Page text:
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Beyoncé, Jay Z Join Clinton On Campaign Trail To Drive Up Minority Turnout


Hillary Clinton's bringing out big-name celebrities to energize her Democratic base ahead of the election, like Beyonce who performed for Mrs. Clinton at a concert last night in Cleveland. NPR's Asma Khalid reports.


BEYONCE: (Singing) OK, ladies, now let's get in formation 'cause I slay.

ASMA KHALID, BYLINE: Beyonce sang and danced to "Formation" in a polka-dotted pantsuit - the pantsuit of course because this was a Get Out the Vote rally for Hillary Clinton. Beyonce told the crowd she wants her daughter to grow up seeing a woman as president.


BEYONCE: We have to think about the future of our daughters, our sons and vote for someone who cares for them as much as we do. And that is why I'm with her.


KHALID: When Jay-Z took the mic, a screen flashed with an American flag with the words bad officials are elected by good citizens who do not vote.


JAY-Z: And this other guy - I don't have any ill will towards him but his conversation is divisive, and that's not an evolved soul to me, so he cannot be my president.

KHALID: Concerts like this are a direct attempt to reach black voters and young voters. Both groups were key to President Obama's victories.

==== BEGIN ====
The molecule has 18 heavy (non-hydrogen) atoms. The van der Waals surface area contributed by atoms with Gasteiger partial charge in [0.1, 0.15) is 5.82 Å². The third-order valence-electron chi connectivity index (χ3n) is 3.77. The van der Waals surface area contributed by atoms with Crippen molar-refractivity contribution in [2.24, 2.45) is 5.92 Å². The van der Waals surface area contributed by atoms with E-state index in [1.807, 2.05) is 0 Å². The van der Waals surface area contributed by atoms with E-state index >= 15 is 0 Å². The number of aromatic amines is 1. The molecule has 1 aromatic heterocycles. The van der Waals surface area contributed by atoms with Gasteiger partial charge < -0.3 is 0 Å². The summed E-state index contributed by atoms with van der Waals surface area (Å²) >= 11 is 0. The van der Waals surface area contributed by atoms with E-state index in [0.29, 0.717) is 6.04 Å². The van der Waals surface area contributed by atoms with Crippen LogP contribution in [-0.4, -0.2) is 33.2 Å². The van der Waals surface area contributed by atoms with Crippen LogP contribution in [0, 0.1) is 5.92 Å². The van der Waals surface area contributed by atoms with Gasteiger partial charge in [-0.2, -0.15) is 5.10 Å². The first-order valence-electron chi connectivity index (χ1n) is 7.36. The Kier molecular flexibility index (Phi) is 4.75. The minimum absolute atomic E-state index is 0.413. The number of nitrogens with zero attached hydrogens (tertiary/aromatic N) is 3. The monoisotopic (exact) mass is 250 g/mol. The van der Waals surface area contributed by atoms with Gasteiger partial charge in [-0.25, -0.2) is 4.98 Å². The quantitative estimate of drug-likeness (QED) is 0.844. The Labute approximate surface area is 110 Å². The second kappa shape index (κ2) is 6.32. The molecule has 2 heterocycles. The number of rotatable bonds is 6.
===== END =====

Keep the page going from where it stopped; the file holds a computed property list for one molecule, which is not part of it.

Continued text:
HILLARY CLINTON: Well, we have unfinished business to do, more barriers to break and with your help, a glass ceiling to crack once and for all.

KHALID: Clinton went on a three-state tour yesterday to urban areas, also Detroit and Pittsburgh where she needs to drive up turnout. And she told voters to imagine a Donald Trump presidency and tried to relay a sense of urgency.


CLINTON: Sometimes the fate of the greatest nations comes down to single moments in time. This is one of those make-or-break moments for the United States. It is in your hands.

KHALID: And star power gives Clinton street cred, helps her sell that message. That's why tonight she'll be in Philly for a concert with Katy Perry. Asma Khalid, NPR News. Transcript provided by NPR, Copyright NPR.

Asma Khalid is a White House correspondent for NPR. She also co-hosts The NPR Politics Podcast.